169It is therefore a manifest mistake of their own which some make the ground of a charge on the doctrine of imputation. For they say, “If our sins were imputed unto Christ, then must he be esteemed to have done what we have done amiss, and so be the greatest sinner that ever was;” and on the other side, “If his righteousness be imputed unto us, then are we esteemed to have done what he did, and so to stand in no need of the pardon of sin.” But this is contrary unto the nature of imputation, which proceeds on no such judgment; but, on the contrary, that we ourselves have done nothing of what is imputed unto us, nor Christ any thing of what was imputed unto him.

To declare more distinctly the nature of this imputation, I shall consider the several kinds of it, or rather the several grounds whence it proceeds. For this imputation unto us of what is not our own antecedent unto that imputation, may be either, — 1. “Ex justitia;” or, 2. “Ex voluntaria sponsione;” or, 3. “Ex injuria; or, 4. “Ex gratia;” — all which shall be exemplified. I do not place them thus distinctly, as if they might not some of them concur in the same imputation, which I shall manifest that they do; but I shall refer the several kinds of imputation unto that which is the next cause of every one.

1. Things that are not our own originally, personally, inherently, may yet be imputed unto usex justitia,” by the rule of righteousness. And this may be done upon a double relation unto those whose they are:— (1.) Federal. (2.) Natural.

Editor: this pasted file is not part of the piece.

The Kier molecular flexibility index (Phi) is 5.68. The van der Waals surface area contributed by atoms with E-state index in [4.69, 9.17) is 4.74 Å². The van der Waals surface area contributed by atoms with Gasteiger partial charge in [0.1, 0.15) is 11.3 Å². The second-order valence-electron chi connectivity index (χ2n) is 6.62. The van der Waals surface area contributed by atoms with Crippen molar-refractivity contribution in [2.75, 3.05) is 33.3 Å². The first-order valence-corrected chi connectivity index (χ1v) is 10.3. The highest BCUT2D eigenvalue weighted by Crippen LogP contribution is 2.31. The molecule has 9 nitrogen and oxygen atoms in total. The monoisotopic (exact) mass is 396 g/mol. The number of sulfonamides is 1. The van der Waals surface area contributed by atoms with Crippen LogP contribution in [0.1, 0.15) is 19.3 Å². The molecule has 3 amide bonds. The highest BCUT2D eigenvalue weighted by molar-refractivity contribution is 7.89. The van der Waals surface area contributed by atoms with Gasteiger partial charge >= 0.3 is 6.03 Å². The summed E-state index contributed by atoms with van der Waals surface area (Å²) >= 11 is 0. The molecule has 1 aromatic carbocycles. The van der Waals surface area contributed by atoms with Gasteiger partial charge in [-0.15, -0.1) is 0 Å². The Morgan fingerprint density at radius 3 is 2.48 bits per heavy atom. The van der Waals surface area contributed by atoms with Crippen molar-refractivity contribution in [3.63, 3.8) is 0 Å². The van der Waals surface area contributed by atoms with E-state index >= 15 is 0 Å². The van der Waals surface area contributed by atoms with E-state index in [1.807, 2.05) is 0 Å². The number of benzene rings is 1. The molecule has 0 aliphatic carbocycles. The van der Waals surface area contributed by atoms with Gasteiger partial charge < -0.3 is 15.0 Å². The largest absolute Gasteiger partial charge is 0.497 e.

(1.) Things done by one may he imputed unto others, “propter relationem fœderalem,” — because of a covenant relation between them. So the sin of Adam was and is imputed unto all his posterity; as we shall afterward more fully declare. And the ground hereof is that we stood all in the same covenant with him, who was our head and representative therein. The corruption and depravation of nature which we derive from Adam is imputed unto us with the first kind of imputation, — namely, of that which is ours antecedently unto that imputation: but his actual sin is imputed unto us as that which becomes ours by that imputation; which before it was not. Hence, says Bellarmine himself, “Peccatum Adami ita posteris omnibus imputatur, ac si omnes idem peccatum patravissent,” De Amiss. Grat., lib. iv. cap. 10; — “The sin of Adam is so imputed unto all his posterity, as if they had all committed the same sin.” And he gives us herein the true nature of imputation, which he fiercely disputes against in his books on justification. For the imputation of that sin unto us, as if we had committed it, which he acknowledges, includes both a transcription of that sin unto us, and a dealing with us as if we had committed it; which is the doctrine of the apostle, Rom. v.